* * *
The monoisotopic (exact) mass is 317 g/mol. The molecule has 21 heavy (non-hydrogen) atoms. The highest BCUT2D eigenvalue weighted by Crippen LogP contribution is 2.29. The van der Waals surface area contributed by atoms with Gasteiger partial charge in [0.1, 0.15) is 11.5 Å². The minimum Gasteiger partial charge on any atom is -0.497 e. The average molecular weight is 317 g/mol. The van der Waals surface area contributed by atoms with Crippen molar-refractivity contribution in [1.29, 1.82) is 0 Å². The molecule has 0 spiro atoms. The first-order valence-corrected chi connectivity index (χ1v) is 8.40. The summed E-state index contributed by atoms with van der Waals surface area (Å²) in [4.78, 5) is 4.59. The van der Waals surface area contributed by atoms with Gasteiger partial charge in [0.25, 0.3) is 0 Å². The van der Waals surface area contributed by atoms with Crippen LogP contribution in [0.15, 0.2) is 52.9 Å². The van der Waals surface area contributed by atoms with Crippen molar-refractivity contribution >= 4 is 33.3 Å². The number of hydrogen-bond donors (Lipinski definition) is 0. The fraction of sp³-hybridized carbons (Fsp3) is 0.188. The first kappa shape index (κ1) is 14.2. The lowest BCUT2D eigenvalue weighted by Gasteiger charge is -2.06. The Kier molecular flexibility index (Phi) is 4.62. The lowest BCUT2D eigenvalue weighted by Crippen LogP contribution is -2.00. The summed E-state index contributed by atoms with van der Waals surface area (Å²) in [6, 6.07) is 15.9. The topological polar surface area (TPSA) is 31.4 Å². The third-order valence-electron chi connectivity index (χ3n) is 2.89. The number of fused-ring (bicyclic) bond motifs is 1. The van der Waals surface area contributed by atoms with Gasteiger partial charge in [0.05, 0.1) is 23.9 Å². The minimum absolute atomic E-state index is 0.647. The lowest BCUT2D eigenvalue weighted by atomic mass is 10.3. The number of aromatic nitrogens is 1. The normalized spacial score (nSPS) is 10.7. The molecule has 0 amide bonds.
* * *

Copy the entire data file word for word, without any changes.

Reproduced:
The monoisotopic (exact) mass is 317 g/mol. The molecule has 21 heavy (non-hydrogen) atoms. The highest BCUT2D eigenvalue weighted by Crippen LogP contribution is 2.29. The van der Waals surface area contributed by atoms with Gasteiger partial charge in [0.1, 0.15) is 11.5 Å². The minimum Gasteiger partial charge on any atom is -0.497 e. The average molecular weight is 317 g/mol. The van der Waals surface area contributed by atoms with Crippen molar-refractivity contribution in [1.29, 1.82) is 0 Å². The molecule has 0 spiro atoms. The first-order valence-corrected chi connectivity index (χ1v) is 8.40. The summed E-state index contributed by atoms with van der Waals surface area (Å²) in [4.78, 5) is 4.59. The van der Waals surface area contributed by atoms with Gasteiger partial charge in [0.25, 0.3) is 0 Å². The van der Waals surface area contributed by atoms with Crippen LogP contribution in [0.15, 0.2) is 52.9 Å². The van der Waals surface area contributed by atoms with Crippen molar-refractivity contribution >= 4 is 33.3 Å². The number of hydrogen-bond donors (Lipinski definition) is 0. The fraction of sp³-hybridized carbons (Fsp3) is 0.188. The first kappa shape index (κ1) is 14.2. The lowest BCUT2D eigenvalue weighted by Gasteiger charge is -2.06. The Kier molecular flexibility index (Phi) is 4.62. The lowest BCUT2D eigenvalue weighted by Crippen LogP contribution is -2.00. The summed E-state index contributed by atoms with van der Waals surface area (Å²) in [6, 6.07) is 15.9. The topological polar surface area (TPSA) is 31.4 Å². The third-order valence-electron chi connectivity index (χ3n) is 2.89. The number of fused-ring (bicyclic) bond motifs is 1. The van der Waals surface area contributed by atoms with Gasteiger partial charge in [0.05, 0.1) is 23.9 Å². The minimum absolute atomic E-state index is 0.647. The lowest BCUT2D eigenvalue weighted by atomic mass is 10.3. The number of aromatic nitrogens is 1. The normalized spacial score (nSPS) is 10.7. The molecule has 0 amide bonds.